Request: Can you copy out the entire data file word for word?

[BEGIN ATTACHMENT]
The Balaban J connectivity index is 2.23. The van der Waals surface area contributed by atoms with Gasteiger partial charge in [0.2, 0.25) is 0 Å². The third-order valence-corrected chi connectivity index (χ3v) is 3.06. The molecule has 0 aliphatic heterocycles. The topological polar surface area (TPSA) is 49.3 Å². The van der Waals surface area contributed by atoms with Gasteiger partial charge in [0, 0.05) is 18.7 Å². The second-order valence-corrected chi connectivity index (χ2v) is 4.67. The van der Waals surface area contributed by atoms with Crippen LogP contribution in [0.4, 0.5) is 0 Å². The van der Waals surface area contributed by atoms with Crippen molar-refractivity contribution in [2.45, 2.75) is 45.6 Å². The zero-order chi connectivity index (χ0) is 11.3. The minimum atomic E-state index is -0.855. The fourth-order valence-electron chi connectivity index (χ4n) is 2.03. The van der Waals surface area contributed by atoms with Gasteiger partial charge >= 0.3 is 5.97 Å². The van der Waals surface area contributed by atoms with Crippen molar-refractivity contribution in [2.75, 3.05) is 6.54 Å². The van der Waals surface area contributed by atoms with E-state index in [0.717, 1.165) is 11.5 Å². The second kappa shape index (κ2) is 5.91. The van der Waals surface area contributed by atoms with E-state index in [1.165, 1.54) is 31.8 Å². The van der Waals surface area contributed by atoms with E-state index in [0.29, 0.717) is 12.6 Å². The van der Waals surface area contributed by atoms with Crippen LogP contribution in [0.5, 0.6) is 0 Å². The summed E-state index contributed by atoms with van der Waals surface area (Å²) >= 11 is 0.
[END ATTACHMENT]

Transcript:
The Balaban J connectivity index is 2.23. The van der Waals surface area contributed by atoms with Gasteiger partial charge in [0.2, 0.25) is 0 Å². The third-order valence-corrected chi connectivity index (χ3v) is 3.06. The molecule has 0 aliphatic heterocycles. The topological polar surface area (TPSA) is 49.3 Å². The van der Waals surface area contributed by atoms with Gasteiger partial charge in [0, 0.05) is 18.7 Å². The second-order valence-corrected chi connectivity index (χ2v) is 4.67. The van der Waals surface area contributed by atoms with Crippen LogP contribution in [0.4, 0.5) is 0 Å². The van der Waals surface area contributed by atoms with Crippen molar-refractivity contribution in [2.45, 2.75) is 45.6 Å². The zero-order chi connectivity index (χ0) is 11.3. The minimum atomic E-state index is -0.855. The fourth-order valence-electron chi connectivity index (χ4n) is 2.03. The van der Waals surface area contributed by atoms with Gasteiger partial charge >= 0.3 is 5.97 Å². The van der Waals surface area contributed by atoms with Crippen molar-refractivity contribution in [2.75, 3.05) is 6.54 Å². The van der Waals surface area contributed by atoms with E-state index in [0.717, 1.165) is 11.5 Å². The second kappa shape index (κ2) is 5.91. The van der Waals surface area contributed by atoms with E-state index in [1.165, 1.54) is 31.8 Å². The van der Waals surface area contributed by atoms with E-state index in [0.29, 0.717) is 12.6 Å². The van der Waals surface area contributed by atoms with Crippen LogP contribution in [0.5, 0.6) is 0 Å². The summed E-state index contributed by atoms with van der Waals surface area (Å²) >= 11 is 0.